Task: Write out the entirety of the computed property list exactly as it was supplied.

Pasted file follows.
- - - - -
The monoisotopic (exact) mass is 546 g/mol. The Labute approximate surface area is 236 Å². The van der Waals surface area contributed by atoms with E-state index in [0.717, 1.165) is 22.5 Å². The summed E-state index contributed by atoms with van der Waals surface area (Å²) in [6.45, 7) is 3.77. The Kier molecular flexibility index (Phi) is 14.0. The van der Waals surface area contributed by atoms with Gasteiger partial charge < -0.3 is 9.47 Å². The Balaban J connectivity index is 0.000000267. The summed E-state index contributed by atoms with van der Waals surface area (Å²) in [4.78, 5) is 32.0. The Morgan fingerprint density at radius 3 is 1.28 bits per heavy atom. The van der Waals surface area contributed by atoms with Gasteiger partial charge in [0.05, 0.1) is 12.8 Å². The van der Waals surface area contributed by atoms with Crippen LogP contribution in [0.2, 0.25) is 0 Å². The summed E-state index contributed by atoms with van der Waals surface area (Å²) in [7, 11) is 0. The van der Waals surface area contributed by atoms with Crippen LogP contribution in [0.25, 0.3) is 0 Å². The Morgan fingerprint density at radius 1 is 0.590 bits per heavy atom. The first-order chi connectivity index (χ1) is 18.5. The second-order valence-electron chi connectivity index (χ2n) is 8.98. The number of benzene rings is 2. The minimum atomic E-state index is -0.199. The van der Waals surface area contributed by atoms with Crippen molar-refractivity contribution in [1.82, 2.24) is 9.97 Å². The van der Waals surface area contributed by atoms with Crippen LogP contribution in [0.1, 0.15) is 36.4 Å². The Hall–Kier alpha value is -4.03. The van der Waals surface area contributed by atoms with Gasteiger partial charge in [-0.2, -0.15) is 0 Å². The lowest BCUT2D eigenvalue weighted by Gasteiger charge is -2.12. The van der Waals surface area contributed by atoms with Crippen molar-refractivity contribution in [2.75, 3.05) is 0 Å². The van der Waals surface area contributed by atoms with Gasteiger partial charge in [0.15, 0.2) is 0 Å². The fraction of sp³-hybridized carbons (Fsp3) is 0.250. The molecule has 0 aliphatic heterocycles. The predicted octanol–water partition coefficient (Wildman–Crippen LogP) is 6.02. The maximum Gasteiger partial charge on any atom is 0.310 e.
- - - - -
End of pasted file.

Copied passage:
The monoisotopic (exact) mass is 546 g/mol. The Labute approximate surface area is 236 Å². The van der Waals surface area contributed by atoms with E-state index in [0.717, 1.165) is 22.5 Å². The summed E-state index contributed by atoms with van der Waals surface area (Å²) in [6.45, 7) is 3.77. The Kier molecular flexibility index (Phi) is 14.0. The van der Waals surface area contributed by atoms with Gasteiger partial charge < -0.3 is 9.47 Å². The Balaban J connectivity index is 0.000000267. The summed E-state index contributed by atoms with van der Waals surface area (Å²) in [4.78, 5) is 32.0. The Morgan fingerprint density at radius 3 is 1.28 bits per heavy atom. The van der Waals surface area contributed by atoms with Gasteiger partial charge in [0.05, 0.1) is 12.8 Å². The van der Waals surface area contributed by atoms with Crippen LogP contribution in [0.2, 0.25) is 0 Å². The summed E-state index contributed by atoms with van der Waals surface area (Å²) in [7, 11) is 0. The van der Waals surface area contributed by atoms with Crippen LogP contribution in [0.25, 0.3) is 0 Å². The Morgan fingerprint density at radius 1 is 0.590 bits per heavy atom. The first-order chi connectivity index (χ1) is 18.5. The second-order valence-electron chi connectivity index (χ2n) is 8.98. The number of benzene rings is 2. The minimum atomic E-state index is -0.199. The van der Waals surface area contributed by atoms with Crippen molar-refractivity contribution in [1.82, 2.24) is 9.97 Å². The van der Waals surface area contributed by atoms with Crippen LogP contribution in [0.1, 0.15) is 36.4 Å². The Hall–Kier alpha value is -4.03. The van der Waals surface area contributed by atoms with Gasteiger partial charge in [-0.2, -0.15) is 0 Å². The lowest BCUT2D eigenvalue weighted by Gasteiger charge is -2.12. The van der Waals surface area contributed by atoms with Crippen molar-refractivity contribution in [2.75, 3.05) is 0 Å². The van der Waals surface area contributed by atoms with Gasteiger partial charge in [0.15, 0.2) is 0 Å². The fraction of sp³-hybridized carbons (Fsp3) is 0.250. The molecule has 0 aliphatic heterocycles. The predicted octanol–water partition coefficient (Wildman–Crippen LogP) is 6.02. The maximum Gasteiger partial charge on any atom is 0.310 e.